Wednesday, September 23, 2009

2009 Year In Review: Bowling Green Hot Rods (Overall)

Bowling Green Hot RodsOver the next few weeks I will recap the 2009 season of each affiliate. This week will focus on the overall season, next week will cover the hitting leaders and the final week will be pitching leaders. Like the week in reviews earlier in the season, each day will bring attention to a different affiliate as we work our way through the franchise. Today we take a look at the overall team stats of the Bowling Green Hot Rods.

The Bowling Green Hot Rods completed their inaugural season in 2009 with a 64-74 overall record which left them in the basement of the South Atlantic League. The Hot Rods were represented by Chris Andujar and Tim Beckham in the All-Star Game. This season was the Hots Rods first and last season in the South Atlantic League as they move to the Midwest League in 2010.

Final Standings:
South Atlantic League Southern Division (Overall)
1. Augusta Green Jackets (76-63)
2. Charleston River Dogs (74-65)
3. Greeneville Drive (73-65)
4. Asheville Tourists (68-70)
5. Lexington Legends (68-72)
6. Rome Braves (66-73)
7. Savannah Sand Gnats (65-72)
8. Bowling Green Hot Rods (64-74)

South Atlantic League Southern Division (First Half)
1. Greenville Drive (39-29)
2. Charleston River Dogs (39-31)
3. Lexington Legends (36-34)
4. Augusta Green Jackets (35-34)
5. Rome Braves (35-35)
Savannah Sand Gnats (35-35)
7. Bowling Green Hot Rods (34-36)
8. Asheville Tourists (26-43)

South Atlantic League Southern Division (Second Half)
1. Asheville Tourists (42-27)
2. Augusta Green Jackets (41-29)
3. Charleston River Dogs (35-34)
4. Greenville Drive (34-36)
5. Lexington Legends (32-38)
6. Rome Braves (31-38)
7. Savannah Sand Gnats (30-37)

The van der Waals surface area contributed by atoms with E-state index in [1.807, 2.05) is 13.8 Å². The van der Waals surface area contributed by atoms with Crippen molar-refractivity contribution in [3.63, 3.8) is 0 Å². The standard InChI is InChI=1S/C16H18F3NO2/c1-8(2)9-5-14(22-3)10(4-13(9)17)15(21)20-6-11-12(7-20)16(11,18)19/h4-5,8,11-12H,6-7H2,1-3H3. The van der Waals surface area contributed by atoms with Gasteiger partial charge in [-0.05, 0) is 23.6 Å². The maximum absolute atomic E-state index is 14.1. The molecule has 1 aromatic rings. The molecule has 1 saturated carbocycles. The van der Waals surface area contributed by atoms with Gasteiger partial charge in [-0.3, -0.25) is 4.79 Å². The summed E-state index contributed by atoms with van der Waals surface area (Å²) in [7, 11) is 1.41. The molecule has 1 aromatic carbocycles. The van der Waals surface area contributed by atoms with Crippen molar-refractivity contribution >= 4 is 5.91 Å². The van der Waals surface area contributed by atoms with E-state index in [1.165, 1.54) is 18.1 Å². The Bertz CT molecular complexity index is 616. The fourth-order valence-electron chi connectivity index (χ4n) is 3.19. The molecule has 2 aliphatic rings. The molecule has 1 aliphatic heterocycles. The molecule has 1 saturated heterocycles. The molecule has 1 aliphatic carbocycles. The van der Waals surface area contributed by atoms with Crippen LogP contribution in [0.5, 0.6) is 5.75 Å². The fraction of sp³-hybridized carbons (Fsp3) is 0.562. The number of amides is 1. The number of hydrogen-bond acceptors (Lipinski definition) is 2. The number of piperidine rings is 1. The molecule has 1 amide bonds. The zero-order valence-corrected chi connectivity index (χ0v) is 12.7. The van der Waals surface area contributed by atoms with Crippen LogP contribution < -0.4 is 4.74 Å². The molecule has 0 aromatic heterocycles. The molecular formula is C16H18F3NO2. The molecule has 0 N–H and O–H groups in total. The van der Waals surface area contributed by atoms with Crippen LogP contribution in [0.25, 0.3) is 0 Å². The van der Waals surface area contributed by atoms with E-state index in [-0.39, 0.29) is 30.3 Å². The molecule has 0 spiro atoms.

8. Bowling Green Hot Rods (30-38)

Team Hitting Stats (league rank):
Average: .243 (15 of 16)
Slugging: .357 (12 of 16)
On Base Pct: .308 (14 of 16)
Hits: 1088 (15 of 16)
Doubles: 234 (7 of 16)
Triples: 40 (4 of 16)
Home Runs: 65 (10 of 16)
Runs Scored: 538 (14 of 16)
Stolen Bases: 99 (14 of 16)

Team Pitching Stats (league rank):
ERA: 4.05 (13 of 16)
Runs Allowed: 639 (13 of 16)
Strikeouts: 1039 (13 of 16)
Walks: 446 (13 of 16)

8th best in South Atlantic League
232,987 total in 66 games for 3,530 average per game (78% capacity)
Bowling Green Ballpark Total Seating: 4,500

2009 Bowling Green Hot Rods Roster:
Chris Andujar
Jamie Bagley
Nick Barnese*
Joey Callender
Joseph Cruz*
Jairo De La Rosa
Frank De Los Rosa
Shawn Dyer
Diego Echeverria
Marquis Fleming
Tyree Hayes
Michael Jarman
Deivis Mavares
Matt Moore*
Tommy Rafferty
Juan Santana
Josh Satow
Neil Schenk

Tyler Hauschild
Jake Jefferies*

Jeremy Beckham
Tim Beckham*
Robi Estrada
John Mollicone
Michael Sheridan*
Isaias Velasquez
Henry Wrigley

Jason Corder
Kyeong Kang*
Justin Reynolds
Anthony Scelfo
Jason Tweedy

Coaching Staff
Manager: Matt Quatraro
Hitting Coach: Hector Torres
Pitching Coach: RC Lichtenstein

*denotes 2009 Rays Prospects Top Prospect


  1. That is a collection of some pretty bad stats. Considering this group of players was supposed to have some of the Rays brightest prospects, what happened? Were most of these players over hyped and over rated, or was it the on field management, or both? I would like to hear the opinions from those of you who follow the Rays farm system.

  2. Moore was fantasic, Beckham was underwhelming, Sheridan REALLY struggled, Jefferies was nothing special, Kang was really the only outfielder who produced. None of the guys who were really on the prospect radar had truly bad years besides Sheridan.

    The team was committed to giving Mike McCormick playing time and he hit .165, so that was a big problem. And then Jason Corder, Justin Reynolds, Jeremy Beckham, Robi Estrada, John Mollicone, Henry Wrigley, and Jason Tweedy all played at least 45 games and hit under .230.

    So for the most part, the bigger prospects performance wasn't the problem.

  3. It should also be noted that this is a pitcher's league. With it being the first time these boys are using wooden bats, the advantage is really in favor of the pitchers. If you watch these guys later on, you'll see them adjusted to the new bats and really start stepping up the batting power. Also, Mike Sheridan didn't have a horrible year- he just needed some time to adjust to the new bats as well, and after coming off some amazing hitting averages in past seasons, it only looked like he was really struggling. I think he's gong to come out as one of the Rays' future power hitters.

  4. Who didn't use a wood bat last year?

    I agree on Sheridan though, still a prospect, but he's limited by his defensive position as he tries to move up.